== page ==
candlestick

1853


The Collected Letters, Volume 28


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TC TO JEAN CARLYLE AITKEN ; 17 December 1853; DOI: 10.1215/lt-18531217-TC-JCA-01; CL 28: 341-342


TC TO JEAN CARLYLE AITKEN

The Grange, 17 decr, 1853

My dear Sister,

I got your Letter duly; and it was a great relief to me indeed, the morning it came. I have heard nothing since, either from John or you; every morning I lie awake in alarm for what the man will bring me (he comes in at ½ past 8, with hot water &c, and brings what Letters there are): if he bring nothing, that is in general one of the welcomest results to me; for, except out of Scotsbrig, really most of the Letters I get are a real fash to me, and do me no good whatever, but only evil, bringing namely a certain quantity of trouble that I am to take, not for my own behoof at all but for some unknown person's, generally a fool's.— I meant to write to you yesterday; but on calculating, I found you could not get my Letter till Monday, so that Today (Saturday) wd be the proper time. It is 3 days now since I had any news of my poor dear old Mother,—whose weak low state, you may fancy, never leaves my thoughts at any time. Pray send me duly word of the actual state of matters; I often tell you, imagination is apt to be worse than reality, however bad that be. Alas, I cannot hope for good news just now! Give my heart's love to the dear and good old Mother: let her, and let us all, trust continually in One Higher than we. But write to me at any rate. Perhaps tomorrow something will come? Here everyday is a post day.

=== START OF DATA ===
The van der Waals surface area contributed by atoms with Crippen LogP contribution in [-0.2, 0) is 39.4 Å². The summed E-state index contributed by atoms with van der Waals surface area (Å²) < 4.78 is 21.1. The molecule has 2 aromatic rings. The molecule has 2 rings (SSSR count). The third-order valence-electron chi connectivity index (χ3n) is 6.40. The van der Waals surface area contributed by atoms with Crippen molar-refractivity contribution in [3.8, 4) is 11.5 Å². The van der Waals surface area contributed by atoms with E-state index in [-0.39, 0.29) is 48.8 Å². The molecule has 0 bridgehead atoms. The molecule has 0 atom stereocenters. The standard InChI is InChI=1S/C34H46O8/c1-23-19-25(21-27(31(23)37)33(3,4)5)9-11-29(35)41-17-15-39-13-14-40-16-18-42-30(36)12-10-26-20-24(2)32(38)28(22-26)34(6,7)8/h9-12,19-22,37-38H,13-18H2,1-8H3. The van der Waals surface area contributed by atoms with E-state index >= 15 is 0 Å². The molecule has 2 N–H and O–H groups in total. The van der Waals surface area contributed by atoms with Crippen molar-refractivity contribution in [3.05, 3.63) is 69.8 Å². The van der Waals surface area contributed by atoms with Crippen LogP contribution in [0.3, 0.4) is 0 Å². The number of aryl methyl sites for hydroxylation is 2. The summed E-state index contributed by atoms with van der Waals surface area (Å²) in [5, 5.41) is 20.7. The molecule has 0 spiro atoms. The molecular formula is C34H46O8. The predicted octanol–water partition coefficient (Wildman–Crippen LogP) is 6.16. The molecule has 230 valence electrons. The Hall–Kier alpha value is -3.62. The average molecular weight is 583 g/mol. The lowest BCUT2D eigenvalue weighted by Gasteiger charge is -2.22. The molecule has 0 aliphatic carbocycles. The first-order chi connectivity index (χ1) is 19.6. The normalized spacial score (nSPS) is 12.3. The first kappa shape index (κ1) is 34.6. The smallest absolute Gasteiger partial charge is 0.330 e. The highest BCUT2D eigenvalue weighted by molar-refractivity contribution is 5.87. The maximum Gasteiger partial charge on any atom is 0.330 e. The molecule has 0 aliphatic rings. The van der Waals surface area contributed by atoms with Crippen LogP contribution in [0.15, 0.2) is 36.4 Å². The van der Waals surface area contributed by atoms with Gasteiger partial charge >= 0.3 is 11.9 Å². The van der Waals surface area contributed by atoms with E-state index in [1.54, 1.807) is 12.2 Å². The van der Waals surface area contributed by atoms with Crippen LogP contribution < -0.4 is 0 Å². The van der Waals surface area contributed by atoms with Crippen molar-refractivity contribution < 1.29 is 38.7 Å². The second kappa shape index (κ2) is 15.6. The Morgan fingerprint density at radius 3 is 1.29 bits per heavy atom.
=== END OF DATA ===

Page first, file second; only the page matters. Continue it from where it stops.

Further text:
We had snow the other forenoon, after a most tempestuous night of N.E. wind: the country is all white ever since; and today there is a hard frost, very bright in the morning but now veiled into cold grey. I suppose that makes all little difference in my Mother's room, where you keep a good fire, and she is not strong enough to rise at all.

Our Party here comes and goes a little, tho' the Kernel (Taylors & Brookfields) remains: we are at present rather fewer than usual; the only difference in which case is, that we are apt to spend our evening in reading; whh